Balance is a common problem. Remove the stator magnets, then turn the rotor ½ turn and let go (don’t spin it). If it rotates back to its original position instead of rotating forward, add weight to the highest part of the circle. Try brass or solder. Don’t add nails or other steel weights, because they’re made with iron, and are magnetic.
Magnets must be firmly and accurately placed. If they can wobble out of position, they will.
If needed, neatly tape the base magnets to keep them aligned straight up and down. Make sure they’re all oriented with South poles facing inward, or at least all facing consistently.
If needed, add tape to the bushings to keep the rotor magnets from wobbling. Again, the front rotor magnet is centered over the frontmost base magnet, and the rear rotor magnet is centered over the rear pair of base magnets.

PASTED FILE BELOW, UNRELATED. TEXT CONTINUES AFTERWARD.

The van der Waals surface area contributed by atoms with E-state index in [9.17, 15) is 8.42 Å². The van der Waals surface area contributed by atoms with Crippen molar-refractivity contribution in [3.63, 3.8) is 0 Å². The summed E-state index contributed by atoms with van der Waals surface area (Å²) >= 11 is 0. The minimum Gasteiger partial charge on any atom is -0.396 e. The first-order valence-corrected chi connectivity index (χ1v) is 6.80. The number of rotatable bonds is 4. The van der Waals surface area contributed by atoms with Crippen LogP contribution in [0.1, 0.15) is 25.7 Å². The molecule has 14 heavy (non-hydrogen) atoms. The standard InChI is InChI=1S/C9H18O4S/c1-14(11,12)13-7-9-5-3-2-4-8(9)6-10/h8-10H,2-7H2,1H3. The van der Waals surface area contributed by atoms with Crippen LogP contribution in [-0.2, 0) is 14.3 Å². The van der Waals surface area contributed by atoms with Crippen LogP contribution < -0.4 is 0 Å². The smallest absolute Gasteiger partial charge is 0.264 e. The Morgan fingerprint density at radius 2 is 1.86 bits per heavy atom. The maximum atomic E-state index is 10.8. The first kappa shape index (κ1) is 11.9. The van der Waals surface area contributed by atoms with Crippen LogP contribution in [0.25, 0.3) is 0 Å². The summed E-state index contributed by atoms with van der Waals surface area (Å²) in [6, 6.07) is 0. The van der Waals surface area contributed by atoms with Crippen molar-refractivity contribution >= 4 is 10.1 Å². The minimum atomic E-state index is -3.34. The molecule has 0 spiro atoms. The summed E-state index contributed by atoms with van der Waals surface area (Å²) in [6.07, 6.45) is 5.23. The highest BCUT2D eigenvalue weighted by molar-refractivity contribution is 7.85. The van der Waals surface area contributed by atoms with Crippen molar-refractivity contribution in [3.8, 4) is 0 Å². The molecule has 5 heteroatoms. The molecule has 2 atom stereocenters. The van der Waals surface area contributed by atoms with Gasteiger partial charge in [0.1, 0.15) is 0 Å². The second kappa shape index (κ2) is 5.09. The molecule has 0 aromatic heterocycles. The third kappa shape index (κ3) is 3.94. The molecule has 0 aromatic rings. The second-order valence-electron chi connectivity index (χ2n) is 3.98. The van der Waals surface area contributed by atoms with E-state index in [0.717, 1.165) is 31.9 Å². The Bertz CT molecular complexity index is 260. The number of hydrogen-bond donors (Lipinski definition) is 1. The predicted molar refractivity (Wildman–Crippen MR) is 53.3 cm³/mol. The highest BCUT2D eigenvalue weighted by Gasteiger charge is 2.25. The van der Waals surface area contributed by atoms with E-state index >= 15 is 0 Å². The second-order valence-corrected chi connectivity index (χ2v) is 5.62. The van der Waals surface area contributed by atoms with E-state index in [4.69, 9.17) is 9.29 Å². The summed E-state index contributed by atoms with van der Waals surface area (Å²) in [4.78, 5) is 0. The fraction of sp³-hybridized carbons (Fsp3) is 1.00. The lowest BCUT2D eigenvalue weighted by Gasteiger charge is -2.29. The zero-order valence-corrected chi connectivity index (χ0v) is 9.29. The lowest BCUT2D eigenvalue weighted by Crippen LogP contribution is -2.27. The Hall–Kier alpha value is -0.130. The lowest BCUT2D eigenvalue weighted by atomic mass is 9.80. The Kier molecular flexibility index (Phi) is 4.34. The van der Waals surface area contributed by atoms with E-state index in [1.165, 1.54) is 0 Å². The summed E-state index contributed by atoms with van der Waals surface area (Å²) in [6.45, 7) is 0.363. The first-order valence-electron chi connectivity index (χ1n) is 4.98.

Solar cells — Make sure you have continuity between each pair of opposite cells, and not between adjacent cells. If your continuity is off, you may have to rewire the connections. If a cell is connected to an adjacent cell, then reconnect it to the opposite cell.
Reversed polarity — If everything above is correct, and the rotor still just wobbles back and forth in the light, try this technique.
Neatly cut one pair of coil wires from one pair of cells. Re-sand the ends of the wires, then solder them onto the cell leads opposite from the leads they were on originally. This changes the direction of the electricity flowing through that particular coil. If your problem was reversed polarity, this should fix it.